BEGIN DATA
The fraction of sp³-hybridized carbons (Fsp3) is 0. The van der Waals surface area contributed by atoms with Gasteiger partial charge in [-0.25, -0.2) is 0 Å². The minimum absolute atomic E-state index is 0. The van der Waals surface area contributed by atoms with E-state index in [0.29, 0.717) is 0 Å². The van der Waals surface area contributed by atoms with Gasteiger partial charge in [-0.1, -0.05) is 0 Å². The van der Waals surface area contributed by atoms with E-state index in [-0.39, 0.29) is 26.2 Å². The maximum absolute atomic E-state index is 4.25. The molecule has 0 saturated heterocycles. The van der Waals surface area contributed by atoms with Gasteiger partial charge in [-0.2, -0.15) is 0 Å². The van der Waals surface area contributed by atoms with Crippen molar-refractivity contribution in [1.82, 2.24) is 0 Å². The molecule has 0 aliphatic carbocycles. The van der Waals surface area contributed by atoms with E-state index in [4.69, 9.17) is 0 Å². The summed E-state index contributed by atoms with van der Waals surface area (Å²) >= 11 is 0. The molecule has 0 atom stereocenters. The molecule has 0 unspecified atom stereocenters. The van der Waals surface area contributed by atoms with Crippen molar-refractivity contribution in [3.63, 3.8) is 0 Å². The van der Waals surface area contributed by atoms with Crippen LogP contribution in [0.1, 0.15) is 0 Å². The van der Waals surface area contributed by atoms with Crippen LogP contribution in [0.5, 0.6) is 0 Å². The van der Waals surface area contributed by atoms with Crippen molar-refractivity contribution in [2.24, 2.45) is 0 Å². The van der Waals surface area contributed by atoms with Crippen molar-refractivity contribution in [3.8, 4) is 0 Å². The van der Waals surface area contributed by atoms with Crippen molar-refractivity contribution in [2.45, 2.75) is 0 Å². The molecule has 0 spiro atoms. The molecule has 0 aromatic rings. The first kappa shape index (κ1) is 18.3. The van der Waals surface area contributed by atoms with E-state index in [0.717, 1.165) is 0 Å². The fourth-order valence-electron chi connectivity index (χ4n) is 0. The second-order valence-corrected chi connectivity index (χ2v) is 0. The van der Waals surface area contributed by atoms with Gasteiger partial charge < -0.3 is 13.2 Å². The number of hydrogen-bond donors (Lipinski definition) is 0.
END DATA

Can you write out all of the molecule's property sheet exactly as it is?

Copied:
The fraction of sp³-hybridized carbons (Fsp3) is 0. The van der Waals surface area contributed by atoms with Gasteiger partial charge in [-0.25, -0.2) is 0 Å². The minimum absolute atomic E-state index is 0. The van der Waals surface area contributed by atoms with E-state index in [0.29, 0.717) is 0 Å². The van der Waals surface area contributed by atoms with Gasteiger partial charge in [-0.1, -0.05) is 0 Å². The van der Waals surface area contributed by atoms with E-state index in [-0.39, 0.29) is 26.2 Å². The maximum absolute atomic E-state index is 4.25. The molecule has 0 saturated heterocycles. The van der Waals surface area contributed by atoms with Gasteiger partial charge in [-0.2, -0.15) is 0 Å². The van der Waals surface area contributed by atoms with Crippen molar-refractivity contribution in [1.82, 2.24) is 0 Å². The molecule has 0 aliphatic carbocycles. The van der Waals surface area contributed by atoms with E-state index in [4.69, 9.17) is 0 Å². The summed E-state index contributed by atoms with van der Waals surface area (Å²) >= 11 is 0. The molecule has 0 atom stereocenters. The molecule has 0 unspecified atom stereocenters. The van der Waals surface area contributed by atoms with Crippen molar-refractivity contribution in [3.63, 3.8) is 0 Å². The van der Waals surface area contributed by atoms with Crippen LogP contribution in [0.1, 0.15) is 0 Å². The van der Waals surface area contributed by atoms with Crippen LogP contribution in [0.5, 0.6) is 0 Å². The van der Waals surface area contributed by atoms with Crippen molar-refractivity contribution in [2.24, 2.45) is 0 Å². The van der Waals surface area contributed by atoms with Crippen molar-refractivity contribution in [3.8, 4) is 0 Å². The van der Waals surface area contributed by atoms with Crippen molar-refractivity contribution in [2.45, 2.75) is 0 Å². The molecule has 0 spiro atoms. The molecule has 0 aromatic rings. The first kappa shape index (κ1) is 18.3. The van der Waals surface area contributed by atoms with E-state index in [0.717, 1.165) is 0 Å². The fourth-order valence-electron chi connectivity index (χ4n) is 0. The second-order valence-corrected chi connectivity index (χ2v) is 0. The van der Waals surface area contributed by atoms with Gasteiger partial charge < -0.3 is 13.2 Å². The number of hydrogen-bond donors (Lipinski definition) is 0.